Cross-Device Conversion Tracking Announced by Google
Nowadays the majority of online marketers has started investing money in campaigns, which are specifically targeted for mobile customers. Especially then it comes to Pay-Per-Click Advertising. Mobile campaigns are similar to the ones you can see on your desktop computer, but tailored to a more mobile and flexible audience.
But what happens when you try to calculate your Return On Investment (ROI) from all your mobile advertising campaigns? The main challenge for advertisers is that many users who click on a mobile ad just do research on the advertised product, without actually buying it.
A recent study by Monetate showed that mobile conversion rates are generally lower than the ones from non-mobile devices (laptops, desktop computers).
Why Cross-Device Conversion Tracking Is So Important
How can you determine if mobile consumers researched the product/service on their mobile devices and then returned to the website to purchase it? How could marketers justify their mobile advertising spend? This is where cross-device conversion tracking comes in.
Not so long ago Google has announced a new AdWords feature “Enhanced Campaigns“, which allows advertisers to target mobile and desktop users separately from a single campaign, making the ads more relevant to the customer.
The new feature will give advertisers the opportunity to see if the customers have interacted with the ad through different devices, making it possible to account assisted advertising revenue to the mobile channel, given that the customer is logged-in to his/her Google account.
Customers can convert through a web site, purchase over the phone, download an app or start researching on one device and complete an action or purchase on another. Enhanced campaigns will continue to bring you advanced reporting and new features to help you to better measure the return on your marketing investment across devices. – Google.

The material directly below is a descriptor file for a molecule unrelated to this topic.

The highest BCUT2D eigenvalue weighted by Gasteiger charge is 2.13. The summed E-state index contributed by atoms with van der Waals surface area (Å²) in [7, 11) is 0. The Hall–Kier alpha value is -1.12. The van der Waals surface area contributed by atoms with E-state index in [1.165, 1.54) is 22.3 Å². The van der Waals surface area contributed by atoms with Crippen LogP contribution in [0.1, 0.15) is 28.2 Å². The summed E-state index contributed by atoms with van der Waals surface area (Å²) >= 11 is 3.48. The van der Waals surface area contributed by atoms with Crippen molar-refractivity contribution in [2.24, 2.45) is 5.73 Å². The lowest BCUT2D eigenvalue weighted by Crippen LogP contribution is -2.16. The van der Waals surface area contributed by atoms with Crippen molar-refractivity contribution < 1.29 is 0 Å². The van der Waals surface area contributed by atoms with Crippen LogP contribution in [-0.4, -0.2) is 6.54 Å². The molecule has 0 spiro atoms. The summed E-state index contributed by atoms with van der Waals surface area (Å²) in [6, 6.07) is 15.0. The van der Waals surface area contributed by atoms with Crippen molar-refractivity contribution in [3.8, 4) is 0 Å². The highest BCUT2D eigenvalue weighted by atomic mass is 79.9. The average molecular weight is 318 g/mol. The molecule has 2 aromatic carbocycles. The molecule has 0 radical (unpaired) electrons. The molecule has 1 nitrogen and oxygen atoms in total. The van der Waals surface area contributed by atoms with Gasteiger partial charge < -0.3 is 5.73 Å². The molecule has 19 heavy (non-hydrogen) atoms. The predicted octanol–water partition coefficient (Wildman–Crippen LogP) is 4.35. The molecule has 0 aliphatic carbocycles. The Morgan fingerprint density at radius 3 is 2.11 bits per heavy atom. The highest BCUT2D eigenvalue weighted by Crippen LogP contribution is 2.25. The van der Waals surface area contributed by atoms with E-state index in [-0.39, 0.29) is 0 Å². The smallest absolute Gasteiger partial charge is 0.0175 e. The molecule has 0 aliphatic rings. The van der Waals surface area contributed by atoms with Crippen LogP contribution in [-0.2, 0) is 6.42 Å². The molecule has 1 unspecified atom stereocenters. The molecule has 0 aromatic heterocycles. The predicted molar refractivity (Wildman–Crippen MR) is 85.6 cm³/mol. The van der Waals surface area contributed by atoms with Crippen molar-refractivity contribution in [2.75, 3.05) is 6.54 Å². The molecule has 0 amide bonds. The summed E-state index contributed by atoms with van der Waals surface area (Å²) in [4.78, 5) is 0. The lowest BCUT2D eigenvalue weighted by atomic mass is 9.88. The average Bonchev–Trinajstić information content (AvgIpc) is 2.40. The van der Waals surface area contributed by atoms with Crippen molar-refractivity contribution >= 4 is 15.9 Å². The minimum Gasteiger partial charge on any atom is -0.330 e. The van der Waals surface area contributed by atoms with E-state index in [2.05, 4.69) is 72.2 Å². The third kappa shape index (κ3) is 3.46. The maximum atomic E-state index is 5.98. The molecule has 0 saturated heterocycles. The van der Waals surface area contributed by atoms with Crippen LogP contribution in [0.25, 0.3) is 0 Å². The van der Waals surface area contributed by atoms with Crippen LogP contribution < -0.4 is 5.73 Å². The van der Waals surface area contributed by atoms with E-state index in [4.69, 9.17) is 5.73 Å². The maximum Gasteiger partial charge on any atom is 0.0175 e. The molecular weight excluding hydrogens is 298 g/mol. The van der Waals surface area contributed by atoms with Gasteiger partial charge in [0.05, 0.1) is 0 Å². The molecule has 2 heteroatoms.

The cross-device tracking feature should be added to Enhanced Campaigns within the next 3-4 months.
What It Means For Mobile Marketers & Advertisers
In the past it was very difficult for advertisers and mobile marketers to justify their mobile ad spend. Many clients didn’t want to invest in mobile advertising due to low conversion rares and low ROI, which made the mobile channel less attractive to invest in.
Thanks to the new feature, marketers will be able to show a new range of cross-device assisted conversions, making mobile advertising look better for companies.
We can expect mobile advertising budgets to increase and more companies to enter the mobile advertising market. This would, of course, lead to higher competition, hence higher mobile CPC’s.
What do you think will change with cross-device conversion tracking being launched?
7 thoughts on “Cross-Device Conversion Tracking Announced by Google”
Will you be able to track customers across multiple devices, or will you be able to track campaigns across multiple devices? I read the Google announcement to say the latter while you seem to indicate the former. If the former, I’d love to learn more about it.
Google’s statement isn’t very clear on this. As far as I know, if your customers’ first contact is your campaign (on any device) you will be able to track them across devices and campaigns. It is likely that you will see everything in the “Multi-Channel Conversions” tab. We will keep you updated as soon as we’ll receive more information.
Interesting. I wonder how they will do that? Presumably they’d have to do it either on login or on IP address. Cookies won’t work across devices, so they’re out.
You are completely right. Google will use the individuals’ Google accounts to track conversions across devices.
With a lot of people using Android smartphones and Google Chrome as their main PC browser there might be a big “trackable” target audience, because most of the people are logged-in to their accounts when using Google services.
Yes, there is a large trackable target audience, but equally, there’s a large audience that is not logged in. As a rough guide, we can probably take the percentage of visits starting from “(not provided)” keywords in organic traffic as the percentage of people that browse logged in. While (not provided) is a growing problem, we are seeing many sites where it is significantly below 50%.
Interesting development. It sounds like Google is associating cookies with a specific Google account and using that relationship to track across devices based on the account. It’s a step in the right direction but the limiting factors are A) the user has to have a Google account and B) without the cookie there is no tracking.
You are absolutely right.
However, more and more users are signing-up for Google accounts. If you are an online marketer you will see it from the rising percentage of your “(not provided)” organics. All those visitors have a Google account. In out case the share of unknown-keyword visits is close to 70%.
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